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When do you use certain definite articles in the Italian language?

I’m learning on Duolingo and it seems to be random wether a noun has a definite article or not.

I know it’s different to English in the sense that more words are preceded by definite articles, but is there a rule to which ones are and does it rely on the situation?

One example is “La donna mangia panini” (The woman eats sandwiches) but then “La donna mangia le mele” (The woman eats apples) requires a definite article.

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As a first approximation, saying la donna mangia panini, while being a legitimate way to say “the woman eats sandwiches”, sounds slightly wooden, like that's the only thing she eats, a bit like saying that a herbivore feeds on such and such. La donna mangia i panini would mostly mean that she is eating some particular sandwiches we already know about. Finally, la donna mangia dei panini is a possible way to say that she eats (some, generic) sandwiches. Of course, the same holds for la donna mangia -/le/delle mele.

A general coverage of the use in Italian of definite articles (i panini), indefinite articles (un panino), partitive articles (dei panini) or no article at all (panini) would require a book, including situations that, while not at all random, are nevertheless very idiomatic. For instance you often use definite article even with a generic noun, rather than one you have recently mentioned (for instance, I love coffee = Mi piace il caffè).

Sorry to say so, but just with Duolingo you'll never get even close to catching these nuances, said as one who's giving Duolingo a chance but is exasperated by its utter lack of explanations.
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  • What other apps/websites would you suggest to learn with? Sep 5, 2023 at 16:01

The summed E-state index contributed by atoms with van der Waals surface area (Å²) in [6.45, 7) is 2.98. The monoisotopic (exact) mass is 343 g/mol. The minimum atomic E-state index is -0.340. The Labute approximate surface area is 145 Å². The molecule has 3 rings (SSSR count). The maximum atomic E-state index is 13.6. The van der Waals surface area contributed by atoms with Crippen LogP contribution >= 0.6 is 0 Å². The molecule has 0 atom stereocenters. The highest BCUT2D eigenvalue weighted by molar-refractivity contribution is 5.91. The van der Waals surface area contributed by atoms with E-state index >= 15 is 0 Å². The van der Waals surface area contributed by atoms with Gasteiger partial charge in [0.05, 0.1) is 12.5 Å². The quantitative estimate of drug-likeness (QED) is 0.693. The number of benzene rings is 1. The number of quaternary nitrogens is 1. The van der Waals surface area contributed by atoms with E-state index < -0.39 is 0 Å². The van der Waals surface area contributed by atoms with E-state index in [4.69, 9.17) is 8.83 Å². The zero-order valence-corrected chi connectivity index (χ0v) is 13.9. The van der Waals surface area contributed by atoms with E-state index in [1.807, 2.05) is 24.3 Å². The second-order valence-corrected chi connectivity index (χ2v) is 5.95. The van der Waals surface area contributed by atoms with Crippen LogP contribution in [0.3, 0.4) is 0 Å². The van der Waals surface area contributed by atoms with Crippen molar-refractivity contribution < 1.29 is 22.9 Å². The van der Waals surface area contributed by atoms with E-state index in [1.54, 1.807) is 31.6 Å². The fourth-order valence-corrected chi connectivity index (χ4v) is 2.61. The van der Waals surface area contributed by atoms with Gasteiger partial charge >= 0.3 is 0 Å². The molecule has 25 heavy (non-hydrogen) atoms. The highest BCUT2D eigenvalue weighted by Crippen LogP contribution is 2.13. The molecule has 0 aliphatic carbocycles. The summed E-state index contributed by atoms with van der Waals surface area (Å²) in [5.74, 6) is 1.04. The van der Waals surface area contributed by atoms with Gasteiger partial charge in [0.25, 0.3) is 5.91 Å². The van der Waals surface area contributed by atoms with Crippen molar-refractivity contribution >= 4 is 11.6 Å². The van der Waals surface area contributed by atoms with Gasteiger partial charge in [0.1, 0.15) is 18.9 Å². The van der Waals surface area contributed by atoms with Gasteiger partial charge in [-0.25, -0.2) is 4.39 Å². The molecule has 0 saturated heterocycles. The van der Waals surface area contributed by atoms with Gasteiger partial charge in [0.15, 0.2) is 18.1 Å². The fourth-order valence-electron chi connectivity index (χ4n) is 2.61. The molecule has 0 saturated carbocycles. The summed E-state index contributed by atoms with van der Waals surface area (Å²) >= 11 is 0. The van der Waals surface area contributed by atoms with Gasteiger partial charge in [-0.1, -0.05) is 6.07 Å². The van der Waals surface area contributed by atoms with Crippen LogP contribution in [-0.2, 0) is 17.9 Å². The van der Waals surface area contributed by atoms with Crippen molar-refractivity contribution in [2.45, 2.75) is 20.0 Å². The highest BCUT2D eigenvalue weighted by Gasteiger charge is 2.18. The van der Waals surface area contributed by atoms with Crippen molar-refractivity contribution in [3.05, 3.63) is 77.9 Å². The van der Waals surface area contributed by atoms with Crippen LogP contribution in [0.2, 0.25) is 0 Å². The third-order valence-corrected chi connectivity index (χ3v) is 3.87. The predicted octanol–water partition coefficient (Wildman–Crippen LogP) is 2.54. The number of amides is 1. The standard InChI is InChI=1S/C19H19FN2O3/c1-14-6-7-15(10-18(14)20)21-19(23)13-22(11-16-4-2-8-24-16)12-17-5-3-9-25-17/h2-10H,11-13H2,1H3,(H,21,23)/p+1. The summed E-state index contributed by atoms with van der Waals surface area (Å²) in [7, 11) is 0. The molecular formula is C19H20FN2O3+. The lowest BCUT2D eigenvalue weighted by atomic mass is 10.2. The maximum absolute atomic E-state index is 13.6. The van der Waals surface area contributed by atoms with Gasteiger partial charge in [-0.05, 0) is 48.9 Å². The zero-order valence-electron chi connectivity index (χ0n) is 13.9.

• @Th3Ark1t3kt Duolingo is fine, but it needs to be treated as an exercise book and not enough to learn the language on its own. When learning German I supplemented it with a grammar book, and it worked more or less fine (I also used the Assimil courses at the same time, so I cannot credit only that for my learning outcomes)
    – Denis Nardin
    Sep 5, 2023 at 19:38
  • @DenisNardin: This way, Duolingo is kind of a stone soup... :D
    – DaG
    Sep 5, 2023 at 20:19
  • @DaG No, I don't want to repeat myself, but Duolingo's approach is great for forcing you to do some small exercise every day - which is very valuable in my opinion, especially if you're trying to learn a language in your spare time. As I said, it's a valid exercise book, which is an important component of the language learning process. I would love if it had better explanations and more complex listening exercises, but hey, it's free so why complain :)
    – Denis Nardin
    Sep 5, 2023 at 20:28
  • Yes, I see your point, and indeed I'm presently using it as you say, but often I feel it's not the best way to use my time, even as a portable exercise book. Mostly random exercises, with no context, perhaps repeating stuff I know, and with no connection to the subjects I'm interested in. I'm about to abandon it, and force myself to read or listen a bit every day. (I know: we are going heavily off topic. Sorry!)
    – DaG
    Sep 5, 2023 at 20:40

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